(Feb. 11, 2021) On February 4, 2021, the Australian Parliament passed the Australian Immunisation Register Amendment (Reporting) Bill 2021 (Cth), which amends the Australian Immunisation Register Act 2015 (Cth) (AIR Act) to “require recognised vaccination providers to report certain information in relation to certain vaccinations administered both within and outside Australia”; “authorise the collection and use of Commonwealth assigned identifiers”; “introduce civil penalties should recognised vaccination providers not comply with the reporting requirements”; and “create a power for the secretary to require recognised vaccination providers to produce information if they do not comply with the reporting requirements.”
In a press release issued upon the introduction of the bill on December 3, 2020, the minister for health and aged care explained that
[c]urrently, not all vaccine providers make a record in the Australian Immunisation Register (the AIR) when a vaccine is administered, which means that individuals or health professionals may not have access to vaccination history. This information could be vital in an emergency, when undertaking medical treatment and in managing an individual’s health and wellbeing.
The effect of the amendments in the Bill is to ensure all vaccination providers report vaccines given, including any COVID-19 vaccine, to the AIR.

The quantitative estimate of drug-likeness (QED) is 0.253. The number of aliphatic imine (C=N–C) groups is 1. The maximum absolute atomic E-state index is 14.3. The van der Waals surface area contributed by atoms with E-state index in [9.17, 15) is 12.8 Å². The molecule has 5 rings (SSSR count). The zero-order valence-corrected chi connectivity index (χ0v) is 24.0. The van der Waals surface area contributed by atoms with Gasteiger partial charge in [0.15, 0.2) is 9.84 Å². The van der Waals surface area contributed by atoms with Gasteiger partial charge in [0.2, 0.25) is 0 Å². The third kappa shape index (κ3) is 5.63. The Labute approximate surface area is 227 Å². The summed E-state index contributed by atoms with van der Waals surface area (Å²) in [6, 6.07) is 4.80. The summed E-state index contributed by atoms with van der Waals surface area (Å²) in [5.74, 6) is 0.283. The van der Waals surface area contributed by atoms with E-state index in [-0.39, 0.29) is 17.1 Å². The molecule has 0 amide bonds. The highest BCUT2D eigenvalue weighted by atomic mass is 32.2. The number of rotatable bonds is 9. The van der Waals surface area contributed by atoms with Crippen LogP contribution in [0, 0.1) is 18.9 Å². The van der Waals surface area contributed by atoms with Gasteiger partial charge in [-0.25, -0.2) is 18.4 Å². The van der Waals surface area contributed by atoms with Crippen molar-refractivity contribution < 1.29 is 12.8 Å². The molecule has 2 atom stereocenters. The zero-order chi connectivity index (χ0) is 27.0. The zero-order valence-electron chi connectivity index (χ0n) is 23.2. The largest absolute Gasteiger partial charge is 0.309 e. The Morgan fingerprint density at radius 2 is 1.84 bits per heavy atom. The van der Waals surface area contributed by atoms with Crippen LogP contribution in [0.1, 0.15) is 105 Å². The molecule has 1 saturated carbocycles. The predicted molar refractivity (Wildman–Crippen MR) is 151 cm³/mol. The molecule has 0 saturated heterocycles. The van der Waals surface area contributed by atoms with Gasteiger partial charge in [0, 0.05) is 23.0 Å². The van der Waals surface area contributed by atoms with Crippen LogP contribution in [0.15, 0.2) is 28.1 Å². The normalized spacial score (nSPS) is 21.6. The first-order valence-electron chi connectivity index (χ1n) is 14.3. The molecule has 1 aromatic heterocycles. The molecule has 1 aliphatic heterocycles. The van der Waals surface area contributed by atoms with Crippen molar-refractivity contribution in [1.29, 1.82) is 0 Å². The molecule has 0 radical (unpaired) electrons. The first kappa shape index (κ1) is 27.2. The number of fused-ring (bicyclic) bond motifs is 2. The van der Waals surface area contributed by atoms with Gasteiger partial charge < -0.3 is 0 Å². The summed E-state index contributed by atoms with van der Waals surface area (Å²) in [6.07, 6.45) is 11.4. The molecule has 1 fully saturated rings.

These changes will ensure that every Australian can access their vaccine history through this safe and secure register and support the administration of COVID-19 vaccines and other lifesaving vaccines, including those against the flu and meningococcal.
The explanatory memorandum to the bill states that
[t]he AIR is a whole of life, national immunisation register that captures vaccines administered to those living in Australia. The AIR Act provides that the purposes of the AIR relate to supporting Australian vaccination programs and vaccination matters more broadly.
Currently, there is no statutory mechanism by which the Commonwealth can require vaccination providers to report vaccines administered. Vaccination providers are encouraged to report all vaccines administered to the AIR however, as reporting is voluntary, not all vaccines administered are reported.
Reporting to the AIR is maintained at high levels and the data entered is sufficiently reliable for the administration of childhood immunisations due to a number of existing policy and program settings which encourage reporting. Reporting of adolescent and adult other vaccines is lower and less reliable.
Noting the significant investment to be made by the Australian Government in the purchase and introduction of a COVID-19 vaccine, and the National Immunisation Program more generally, tracking and tracing of all vaccines administered to the Australian public will be essential.
In his press release, the minister also explained that
[t]he AIR provides Australians with an Immunisation History Statement (IHS) which displays all immunisations that an individual has had that are recorded on the AIR. The IHS can be viewed and printed via Medicare Online, myGov, the Express Plus Medicare mobile app, or My Health Record. Vaccination providers can print an IHS on behalf of their patient.
In addition, as explained by the minister in his second reading speech on the bill, and in the explanatory memorandum, AIR data is used